The Cedar Room

The Cedar Room

Owner: @toad94
Inlay Design:
Year Produced:

When Blue Chip Company announced the TRK dyes would be available for retail orders I started planning the end-all, be-all set for every poker night or casino night I could imagine. I knew I wanted a wide range of denominations and a whole bunch of chips. The result was my BCC Cedar Room set.

The Cedar Room is the "official" name of my basement after a major remodeling that included lining the room with cedar planks. Huntley Lodge is the fake-resort name for my house. So The Cedar Room is essentially the poker room inside the Huntley Lodge resort. (Oooh, pretty exclusive.) The logo on the inlay comes from a design I drew for an art project in high school. It doesn't mean anything other than for sentimental reasons to me.

Several of the color combos pay homage to various casino chips that have special meaning to me. I'll put the full stories below to keep this part brief, but in summary: the $5 is a tribute to the Las Vegas MGM Grand $5, the $25 is a tribute to The Venetian's original rack $25, the $100 is a tribute to The Mirage $100, the $500 uses the same colors as the King's Castle $500 from Lake Tahoe, and the $20,000 is a tribute to Luxor's $20,000 chip.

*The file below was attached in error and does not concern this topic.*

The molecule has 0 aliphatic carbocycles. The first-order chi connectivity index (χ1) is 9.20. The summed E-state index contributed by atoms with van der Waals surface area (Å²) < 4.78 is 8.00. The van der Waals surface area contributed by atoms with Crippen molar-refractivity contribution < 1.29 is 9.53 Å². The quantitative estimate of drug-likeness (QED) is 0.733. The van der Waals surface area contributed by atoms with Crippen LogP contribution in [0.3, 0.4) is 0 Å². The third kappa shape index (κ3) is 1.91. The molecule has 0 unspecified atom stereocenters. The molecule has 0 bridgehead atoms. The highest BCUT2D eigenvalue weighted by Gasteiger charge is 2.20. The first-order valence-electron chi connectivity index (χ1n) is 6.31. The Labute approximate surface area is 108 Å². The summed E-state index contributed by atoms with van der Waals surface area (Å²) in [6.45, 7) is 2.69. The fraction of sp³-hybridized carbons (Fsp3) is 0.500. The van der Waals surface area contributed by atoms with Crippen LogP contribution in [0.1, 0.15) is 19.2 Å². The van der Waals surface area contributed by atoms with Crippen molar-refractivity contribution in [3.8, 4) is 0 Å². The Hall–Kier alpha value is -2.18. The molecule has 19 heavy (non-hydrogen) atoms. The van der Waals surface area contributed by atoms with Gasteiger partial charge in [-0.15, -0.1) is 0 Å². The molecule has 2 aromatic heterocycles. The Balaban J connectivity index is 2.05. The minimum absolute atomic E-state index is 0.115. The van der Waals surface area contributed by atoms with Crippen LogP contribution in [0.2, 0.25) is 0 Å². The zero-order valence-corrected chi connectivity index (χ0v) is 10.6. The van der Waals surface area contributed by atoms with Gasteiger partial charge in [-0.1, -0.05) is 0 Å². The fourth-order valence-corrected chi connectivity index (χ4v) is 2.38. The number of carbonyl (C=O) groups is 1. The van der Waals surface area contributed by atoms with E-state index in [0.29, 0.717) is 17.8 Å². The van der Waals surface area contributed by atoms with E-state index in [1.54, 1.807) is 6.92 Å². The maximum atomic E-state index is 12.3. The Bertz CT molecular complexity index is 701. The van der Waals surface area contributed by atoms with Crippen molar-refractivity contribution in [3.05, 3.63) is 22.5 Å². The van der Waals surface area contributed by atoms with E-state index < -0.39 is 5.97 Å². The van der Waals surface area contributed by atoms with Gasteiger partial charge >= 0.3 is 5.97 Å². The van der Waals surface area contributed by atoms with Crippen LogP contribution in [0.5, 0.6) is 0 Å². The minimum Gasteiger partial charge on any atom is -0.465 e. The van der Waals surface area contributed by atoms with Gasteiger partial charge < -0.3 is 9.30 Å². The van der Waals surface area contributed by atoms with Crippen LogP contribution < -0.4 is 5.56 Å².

Here's the long-ish stories about the tribute chips:

$25 Venetian (original rack). On my frist trip to Las Vegas I was playing blackjack at The Venetian. I had about ten $25s in my hand and I was amazed at the weight of this little stack of chips. I didn't know anything about chips at the time other than I was impressed by their heft, the colors, the sound they made, and the feel of stacking and moving these little pieces of art. When I got home from Vegas I immediately started searching for chips like the ones I had seen in Vegas. On ebay I found a small set of Crystal Park chips. I loved those so much I looked into having chips made with my name on them. I found a company called Poker Chips Online and in early 2002 I ordered my first set of ASMs. So all of this (morbid obsession) started with a half-barrel of Venetian $25s.